I used my corded, lightly boned stays with a wooden busk in front. The figure you get with these stays - even someone like me, a somewhat overweight mother of two - is one with a very high waist, bust pushed to the sides, and narrow ribcage. This was fashionable in the early 19th century, especially in the 1810's. The stays helps with posture, and prevents your outfit looking too much like maternity wear

 Walking Dress for mourning, Ackerman's Repository, December 1817

With the bodice lining you get a decent lift and support, but of the mono bosom kind. It will pull the dress forward a bit if the bust is heavy. It will not help with posture, and won't hide any fluff you might have. This general look is seen in the very early 1800's (though I should think most women of fashion would wear some more substantial support), and might have remained among the lower classes for a bit longer, especially in places where stays were not common among ordinary women.

I myself would not wear the clothes of a middle- or upper class woman without some kind of proper stays under them. For some (Swedish) working class impressions though, using the bodice lining for support just might be adequate.

Wednesday, 10 June 2015

A Child's Green Kyrtle

If all goes well we’ll be attending a weekend event in a month, and as always, growing kids need new clothes. B, now tree years old, can wear the blue kyrtle, though it’s a tad too short for him. But evenings tend to get cold even in the summer, there is always a risk of rain, and our usual camping place at this event is high up on a frequently windy spot, close to the sea, so having the possibility to add an additional wool layer is vital. Kyrtles are much more practical than cloaks for children at play, and as he’ll need a larger one soon anyway, I made him one from green wool, left over from hubby’shose.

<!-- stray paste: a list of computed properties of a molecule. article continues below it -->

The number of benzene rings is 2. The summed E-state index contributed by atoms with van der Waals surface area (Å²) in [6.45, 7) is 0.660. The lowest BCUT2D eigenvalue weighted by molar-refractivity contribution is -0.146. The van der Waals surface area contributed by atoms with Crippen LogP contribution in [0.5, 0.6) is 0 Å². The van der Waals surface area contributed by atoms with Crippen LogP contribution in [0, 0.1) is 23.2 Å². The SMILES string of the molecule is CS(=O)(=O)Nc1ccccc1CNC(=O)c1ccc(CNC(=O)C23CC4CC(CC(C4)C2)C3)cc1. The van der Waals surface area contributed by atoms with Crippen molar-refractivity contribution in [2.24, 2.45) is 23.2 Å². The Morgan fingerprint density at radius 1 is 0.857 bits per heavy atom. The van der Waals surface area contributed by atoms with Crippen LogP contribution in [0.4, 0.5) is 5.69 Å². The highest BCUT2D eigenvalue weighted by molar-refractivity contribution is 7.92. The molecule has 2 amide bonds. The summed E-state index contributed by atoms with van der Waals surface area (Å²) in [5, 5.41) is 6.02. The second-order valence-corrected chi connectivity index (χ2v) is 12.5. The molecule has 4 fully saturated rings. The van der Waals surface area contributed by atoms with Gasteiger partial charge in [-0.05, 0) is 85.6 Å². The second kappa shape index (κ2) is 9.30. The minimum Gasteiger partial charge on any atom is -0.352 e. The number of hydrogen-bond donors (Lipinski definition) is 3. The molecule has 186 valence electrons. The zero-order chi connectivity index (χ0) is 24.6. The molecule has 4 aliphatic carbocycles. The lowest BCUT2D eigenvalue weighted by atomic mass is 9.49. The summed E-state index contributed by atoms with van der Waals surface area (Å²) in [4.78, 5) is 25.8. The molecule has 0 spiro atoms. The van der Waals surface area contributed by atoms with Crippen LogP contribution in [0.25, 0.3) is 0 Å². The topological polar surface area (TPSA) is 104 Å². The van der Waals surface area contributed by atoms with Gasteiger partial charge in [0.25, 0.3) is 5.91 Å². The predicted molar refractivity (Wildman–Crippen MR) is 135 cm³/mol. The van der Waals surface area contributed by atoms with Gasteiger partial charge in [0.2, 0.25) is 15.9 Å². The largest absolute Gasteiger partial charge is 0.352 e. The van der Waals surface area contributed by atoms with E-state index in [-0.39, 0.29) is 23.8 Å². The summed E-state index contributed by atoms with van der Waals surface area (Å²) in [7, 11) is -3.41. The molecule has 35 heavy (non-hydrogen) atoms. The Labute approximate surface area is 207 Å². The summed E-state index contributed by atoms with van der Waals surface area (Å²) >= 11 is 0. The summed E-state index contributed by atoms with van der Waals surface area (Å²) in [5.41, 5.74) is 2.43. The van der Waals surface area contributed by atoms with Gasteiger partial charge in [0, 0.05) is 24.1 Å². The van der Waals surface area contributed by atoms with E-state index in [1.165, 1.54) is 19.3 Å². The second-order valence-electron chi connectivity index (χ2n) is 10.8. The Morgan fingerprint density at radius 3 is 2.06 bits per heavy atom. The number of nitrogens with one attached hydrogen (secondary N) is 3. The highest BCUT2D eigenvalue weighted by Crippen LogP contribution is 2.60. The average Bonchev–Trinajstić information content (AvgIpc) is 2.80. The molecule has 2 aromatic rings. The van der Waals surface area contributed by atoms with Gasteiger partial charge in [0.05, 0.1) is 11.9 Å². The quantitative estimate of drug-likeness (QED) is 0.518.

Quite long now, just clearing the ground. 
That did not prevent any walking or playing though.

I made the kyrtle wide and long enough for B to still be able to wear it in both two and three years’ time. At the moment it just clears the floor, and the sleeves must be folded back twice, but in a couple of years, the sleeves will fit nicely, and the kyrtle will reach to about just below the knees, a good length for a boy that will be wearing men’s clothes, and not those of small children, as he does now. 

 The whole kyrtle was made from this piece, about 150x75 cm, here seen on the fold.

The kyrtle is constructed from to main pieces, with two side gores that reach to, and becomes part of, the shaped armscye. A gore is also set in at centre front and back. This construction is found in several extant kyrtles called “Nockert type 2”.

The sleeves are so called S-sleeves, with a gusset set in at the seam at the back of the sleeve. If need be, I can open up the bottom of the sleeves later and add buttoned closures.